It’s hard to find a North American child who’s never tasted a hot dog.
Countless schools and households rely on them for quick and easy protein.
While hot dogs are generally accepted as a junk food item, they often get included in “healthy” recipes. Read on and you’ll never want to eat another hot dog again.
Do Hot Dogs Cause Cancer
The American Institute for Cancer Research has reported that processed meats such as sausages, corned beef, hot dogs, beef jerky, canned meat, meat-based preparations and sauces, turkey and chicken cold cuts and bacon can cause cancer (1).
After analyzing 7,000 scientific studies the AICR determined that every 50 gram serving of processed meat you consume daily (equivalent to just one hot dog) raises your risk for colorectal cancer by 21 percent (2).
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Carcinogenic chemicals in hot dogs include N-nitroso-compounds (NOC) and polycyclic aromatic hydrocarbons (PAH).
The prestigious scientific journal, Lancet Oncology, notes that “high-temperature cooking by pan-frying, grilling or barbecuing generally produces the highest amounts [of carcinogenic] chemicals,” including heterocyclic aromatic amines (HAA) and more PAH.
These chemicals also increase your risk of gastric, esophageal, nasopharyngeal and bladder cancer (3).
The World Health Organization has supported these claims with a study of their own, involving a review of 800 studies from around the globe (4).
Processed meats were also found to increase risk of childhood leukemia in children who ate 12 or more hot dogs per month and in children who’s fathers ate processed meats regularly before conception (5).
How Hot Dogs Are Made
Hot dogs begin as meat trimmings, or pieces of carcass left over after all the desirable cuts have been removed. These are boiled down and grinded up into a paste. Additives are then added to the mix to enhance flavor and increase shelf life.
To put it simply, meat trimming are the lowest quality pieces of meat that are typically used to make pet food and fertilizer.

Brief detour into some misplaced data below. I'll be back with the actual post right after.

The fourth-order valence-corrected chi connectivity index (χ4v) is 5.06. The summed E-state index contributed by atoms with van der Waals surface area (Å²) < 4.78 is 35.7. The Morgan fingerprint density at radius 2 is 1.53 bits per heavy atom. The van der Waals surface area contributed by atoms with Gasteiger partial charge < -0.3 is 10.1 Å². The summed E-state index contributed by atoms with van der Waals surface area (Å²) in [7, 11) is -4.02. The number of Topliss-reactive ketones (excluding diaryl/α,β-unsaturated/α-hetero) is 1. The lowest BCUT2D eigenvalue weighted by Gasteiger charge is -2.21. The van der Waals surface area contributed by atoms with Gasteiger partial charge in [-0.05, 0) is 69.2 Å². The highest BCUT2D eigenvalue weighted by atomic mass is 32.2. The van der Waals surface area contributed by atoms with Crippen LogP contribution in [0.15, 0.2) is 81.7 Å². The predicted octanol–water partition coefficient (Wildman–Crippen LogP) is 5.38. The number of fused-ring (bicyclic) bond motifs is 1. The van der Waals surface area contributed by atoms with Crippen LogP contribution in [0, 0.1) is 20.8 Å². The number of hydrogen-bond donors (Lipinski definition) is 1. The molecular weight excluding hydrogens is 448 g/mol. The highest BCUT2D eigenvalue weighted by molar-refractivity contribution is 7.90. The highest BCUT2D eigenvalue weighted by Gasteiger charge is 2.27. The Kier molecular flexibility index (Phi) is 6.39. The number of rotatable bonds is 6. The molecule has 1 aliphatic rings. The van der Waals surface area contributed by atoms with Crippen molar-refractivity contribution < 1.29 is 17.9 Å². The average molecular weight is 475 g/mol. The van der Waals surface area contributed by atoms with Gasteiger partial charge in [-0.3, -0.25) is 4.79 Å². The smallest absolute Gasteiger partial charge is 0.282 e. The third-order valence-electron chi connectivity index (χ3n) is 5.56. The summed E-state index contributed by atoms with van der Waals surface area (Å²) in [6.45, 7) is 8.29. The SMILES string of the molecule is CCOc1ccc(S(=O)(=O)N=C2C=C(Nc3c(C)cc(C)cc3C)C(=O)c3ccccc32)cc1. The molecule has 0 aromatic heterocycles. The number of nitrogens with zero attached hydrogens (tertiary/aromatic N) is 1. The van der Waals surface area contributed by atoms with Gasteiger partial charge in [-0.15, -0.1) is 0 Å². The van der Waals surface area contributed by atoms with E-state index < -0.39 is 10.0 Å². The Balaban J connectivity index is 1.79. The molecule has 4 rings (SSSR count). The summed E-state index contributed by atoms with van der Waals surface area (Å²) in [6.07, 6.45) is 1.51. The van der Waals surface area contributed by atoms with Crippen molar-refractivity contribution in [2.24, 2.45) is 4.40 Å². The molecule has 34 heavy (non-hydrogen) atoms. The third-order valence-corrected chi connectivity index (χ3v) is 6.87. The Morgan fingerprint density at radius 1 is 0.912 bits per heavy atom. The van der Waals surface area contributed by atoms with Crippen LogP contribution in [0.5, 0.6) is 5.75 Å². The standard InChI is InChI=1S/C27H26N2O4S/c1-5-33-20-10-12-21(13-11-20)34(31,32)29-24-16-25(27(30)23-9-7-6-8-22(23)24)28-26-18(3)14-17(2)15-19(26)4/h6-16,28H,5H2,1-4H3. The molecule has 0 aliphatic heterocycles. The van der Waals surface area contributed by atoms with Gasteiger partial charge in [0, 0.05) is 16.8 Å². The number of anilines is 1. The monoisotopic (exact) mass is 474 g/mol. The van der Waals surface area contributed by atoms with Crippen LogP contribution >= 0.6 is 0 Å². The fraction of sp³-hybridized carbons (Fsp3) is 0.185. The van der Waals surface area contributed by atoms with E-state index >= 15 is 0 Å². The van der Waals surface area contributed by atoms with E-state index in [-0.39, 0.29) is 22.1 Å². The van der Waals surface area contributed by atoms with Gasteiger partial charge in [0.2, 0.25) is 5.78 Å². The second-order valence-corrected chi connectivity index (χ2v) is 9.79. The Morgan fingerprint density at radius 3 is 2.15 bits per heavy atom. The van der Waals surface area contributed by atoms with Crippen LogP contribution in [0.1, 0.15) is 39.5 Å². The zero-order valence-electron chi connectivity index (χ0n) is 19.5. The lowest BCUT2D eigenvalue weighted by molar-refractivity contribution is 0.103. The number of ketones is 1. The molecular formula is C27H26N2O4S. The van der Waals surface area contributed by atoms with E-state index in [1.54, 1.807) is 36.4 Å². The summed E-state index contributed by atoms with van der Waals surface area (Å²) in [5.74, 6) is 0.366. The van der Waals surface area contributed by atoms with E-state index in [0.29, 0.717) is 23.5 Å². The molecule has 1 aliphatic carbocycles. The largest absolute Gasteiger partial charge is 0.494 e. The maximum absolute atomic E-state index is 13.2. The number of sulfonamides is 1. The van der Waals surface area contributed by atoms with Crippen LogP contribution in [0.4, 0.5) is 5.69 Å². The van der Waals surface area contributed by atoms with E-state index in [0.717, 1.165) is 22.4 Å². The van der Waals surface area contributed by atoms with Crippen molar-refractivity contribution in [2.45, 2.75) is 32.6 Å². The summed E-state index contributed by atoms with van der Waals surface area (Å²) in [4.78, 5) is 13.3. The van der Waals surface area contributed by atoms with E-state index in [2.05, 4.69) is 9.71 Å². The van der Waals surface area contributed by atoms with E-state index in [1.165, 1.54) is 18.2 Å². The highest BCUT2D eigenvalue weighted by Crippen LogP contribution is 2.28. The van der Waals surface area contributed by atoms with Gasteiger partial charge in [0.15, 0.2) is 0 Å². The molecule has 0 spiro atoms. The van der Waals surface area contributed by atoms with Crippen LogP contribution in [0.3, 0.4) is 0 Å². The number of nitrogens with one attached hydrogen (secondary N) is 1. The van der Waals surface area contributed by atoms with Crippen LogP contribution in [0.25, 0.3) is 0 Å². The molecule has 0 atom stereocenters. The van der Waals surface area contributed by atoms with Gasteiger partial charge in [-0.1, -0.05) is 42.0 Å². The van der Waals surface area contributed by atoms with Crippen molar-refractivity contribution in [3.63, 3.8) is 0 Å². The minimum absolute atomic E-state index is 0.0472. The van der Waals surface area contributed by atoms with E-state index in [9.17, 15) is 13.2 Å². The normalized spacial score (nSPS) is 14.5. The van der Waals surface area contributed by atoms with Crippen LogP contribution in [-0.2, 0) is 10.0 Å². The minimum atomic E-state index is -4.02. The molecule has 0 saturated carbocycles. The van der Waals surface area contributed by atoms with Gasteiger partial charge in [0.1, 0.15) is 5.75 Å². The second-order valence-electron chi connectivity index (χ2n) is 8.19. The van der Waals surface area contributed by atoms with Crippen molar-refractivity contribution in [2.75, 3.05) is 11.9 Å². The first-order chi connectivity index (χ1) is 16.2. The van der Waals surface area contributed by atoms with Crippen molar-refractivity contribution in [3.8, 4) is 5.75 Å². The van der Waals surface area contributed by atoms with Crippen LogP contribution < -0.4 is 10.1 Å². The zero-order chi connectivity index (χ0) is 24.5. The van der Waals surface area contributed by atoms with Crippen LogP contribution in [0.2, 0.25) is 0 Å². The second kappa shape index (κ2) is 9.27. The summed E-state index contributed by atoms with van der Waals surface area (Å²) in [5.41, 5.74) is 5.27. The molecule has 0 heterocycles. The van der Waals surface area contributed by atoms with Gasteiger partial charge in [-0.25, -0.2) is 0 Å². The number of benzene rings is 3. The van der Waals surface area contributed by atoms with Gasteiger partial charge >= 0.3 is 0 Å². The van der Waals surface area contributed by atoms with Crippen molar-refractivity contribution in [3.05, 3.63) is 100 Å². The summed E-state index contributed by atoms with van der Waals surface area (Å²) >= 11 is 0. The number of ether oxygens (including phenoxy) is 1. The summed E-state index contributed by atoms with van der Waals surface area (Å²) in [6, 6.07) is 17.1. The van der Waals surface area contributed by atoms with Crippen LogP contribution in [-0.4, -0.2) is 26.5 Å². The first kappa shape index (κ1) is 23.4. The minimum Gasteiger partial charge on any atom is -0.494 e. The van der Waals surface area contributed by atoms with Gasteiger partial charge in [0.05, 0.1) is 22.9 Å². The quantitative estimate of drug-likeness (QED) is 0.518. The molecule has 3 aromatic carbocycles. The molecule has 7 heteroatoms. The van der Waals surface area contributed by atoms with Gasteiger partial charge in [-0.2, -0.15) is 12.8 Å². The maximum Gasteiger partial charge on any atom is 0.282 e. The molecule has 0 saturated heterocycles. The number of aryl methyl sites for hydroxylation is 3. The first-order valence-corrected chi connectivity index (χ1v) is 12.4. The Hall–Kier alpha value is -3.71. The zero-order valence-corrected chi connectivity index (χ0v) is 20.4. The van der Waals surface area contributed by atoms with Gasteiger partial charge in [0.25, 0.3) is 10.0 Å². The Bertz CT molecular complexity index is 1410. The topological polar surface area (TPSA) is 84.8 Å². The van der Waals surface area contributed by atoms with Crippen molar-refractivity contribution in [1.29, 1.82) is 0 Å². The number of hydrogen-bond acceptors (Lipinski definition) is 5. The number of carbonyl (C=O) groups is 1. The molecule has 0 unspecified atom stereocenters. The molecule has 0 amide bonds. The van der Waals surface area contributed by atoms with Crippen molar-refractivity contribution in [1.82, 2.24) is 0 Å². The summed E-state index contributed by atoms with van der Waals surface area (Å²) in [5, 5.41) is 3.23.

The Food and Agriculture Organization of the United Nations defines it as:”…lower-grade muscle trimmings, fatty tissues, head meat, animal feet, animal skin, blood, liver and other edible slaughter by-products.”(6)
Some hot dog brands use powdered milk, artificial food coloring and corn starch, but nearly all commercially-available non-organic products use high fructose corn syrup, sodium phosphate, sodium nitrate, MSG and smoke flavor to make their hot dogs more appealing to consumers (7).
Sodium Phosphate can cause serious kidney damage, kidney failure and, possibly, death (8).
Sodium Nitrate damages your blood vessels and heightens your risk of heart disease and diabetes (9).
Monosodium Glutamate is known to cause headache, numbness in the face, excess sweating, heart palpitations, chest pain and nausea is some individuals (10).
Smoke Flavour activates the highest levels of a well-known, cancer-linked gene called p53. Pyrogallol, also found in cigarette smoke was also found to cause DNA damage (11).
How To Enjoy Sausages Instead
If you’re not ready to give up your hot dog, just make these few changes to lower your exposure to the carcinogens and toxins mentioned above.
- Look for “uncured” varieties that contain no nitrates, coloring, flavor, fillers or preservatives.
- Choose varieties that say 100 percent beef, 100 percent chicken, etc. to avoid questionable meat products in your food.
- If you can, purchase homemade sausages from your local butcher or make your own.